Dublin II: support after removal

DDVG shares contacts for people being removed from the UK to a European country under Dublin II

VICTOR FIORINI, DETENTION SUPPORT MANAGER AT DDVG.

It is common for NGOs to think that once those we are helping leave the area, there is little else we can do. Sometimes the detainees we visit might be of the same opinion, especially if they are being forcibly removed from the UK.

But there is always something more that we can do. Admittedly when someone is removed from the UK it is difficult to keep in touch and advise on how to solve issues in a different country.

Some of our clients are detainees who have crossed a number of European borders before they reach the UK. Many of them will have had their fingerprints recorded in one of those countries, usually in Southern Europe. We hear a number of horror stories about how asylum seekers and migrants are treated in some of these EU member states.

In some cases, the situation is so bad that even the UK Home Office acknowledges that the person’s safety will be at risk if removed to that country – Greece is a case in point. There are other countries such as Italy and Cyprus that are currently under scrutiny as to whether or not they are safe places to return asylum seekers to.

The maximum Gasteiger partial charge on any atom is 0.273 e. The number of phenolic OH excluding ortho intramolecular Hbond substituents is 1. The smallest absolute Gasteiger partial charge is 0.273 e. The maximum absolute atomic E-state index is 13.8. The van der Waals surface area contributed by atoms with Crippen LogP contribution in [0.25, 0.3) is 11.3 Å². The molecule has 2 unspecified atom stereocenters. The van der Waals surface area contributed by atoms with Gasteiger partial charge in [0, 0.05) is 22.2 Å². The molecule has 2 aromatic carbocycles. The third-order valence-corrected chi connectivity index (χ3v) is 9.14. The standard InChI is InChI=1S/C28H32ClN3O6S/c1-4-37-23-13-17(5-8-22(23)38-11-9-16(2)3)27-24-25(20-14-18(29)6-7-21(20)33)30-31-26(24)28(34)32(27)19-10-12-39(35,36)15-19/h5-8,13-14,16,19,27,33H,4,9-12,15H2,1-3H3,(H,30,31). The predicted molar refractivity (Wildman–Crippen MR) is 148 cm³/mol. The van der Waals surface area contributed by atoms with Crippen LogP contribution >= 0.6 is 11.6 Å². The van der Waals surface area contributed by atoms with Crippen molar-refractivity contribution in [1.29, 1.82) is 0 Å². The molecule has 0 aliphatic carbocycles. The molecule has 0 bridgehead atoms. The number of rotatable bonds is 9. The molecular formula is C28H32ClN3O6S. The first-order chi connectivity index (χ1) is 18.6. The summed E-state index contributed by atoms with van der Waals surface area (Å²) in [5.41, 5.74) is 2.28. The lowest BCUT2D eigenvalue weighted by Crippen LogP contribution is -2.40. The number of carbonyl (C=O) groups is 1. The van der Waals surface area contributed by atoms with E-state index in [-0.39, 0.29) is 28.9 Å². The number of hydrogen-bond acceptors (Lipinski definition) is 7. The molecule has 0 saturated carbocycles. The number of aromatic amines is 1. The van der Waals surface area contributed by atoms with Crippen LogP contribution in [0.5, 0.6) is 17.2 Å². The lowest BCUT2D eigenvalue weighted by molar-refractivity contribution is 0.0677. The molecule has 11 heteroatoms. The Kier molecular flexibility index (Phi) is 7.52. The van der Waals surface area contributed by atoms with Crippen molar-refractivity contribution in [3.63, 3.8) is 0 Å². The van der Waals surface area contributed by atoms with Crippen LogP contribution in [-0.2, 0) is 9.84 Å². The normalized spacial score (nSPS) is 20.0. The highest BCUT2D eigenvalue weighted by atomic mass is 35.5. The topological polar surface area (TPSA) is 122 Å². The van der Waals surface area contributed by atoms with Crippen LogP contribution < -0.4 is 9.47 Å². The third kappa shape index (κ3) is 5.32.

But unfortunately the Dublin II convention is what it is. Despite being criticised by the UNHCR and other expert NGOs, the agreement (signed by all EU members states plus Iceland, Norway and Switzerland) to return asylum seekers to their first port of call seems to be an argument that is difficult to contest in most cases.

At the moment there are no returns to Greece and pending other court cases, challenges to stop removal directions to Cyprus and Italy might also be successful.

For those detainees who will not be able to successfully contest their removal directions to one of the other Dublin II signatories, the least we can do is inform them about various organisations in those countries that they can turn to when they get there. DDVG, with the research and writing of our intern Frances Radiguet, has collated this booklet with information on help organisations in Dublin II countries other than the UK.

Please distribute widely. We hope that you find this resource useful.

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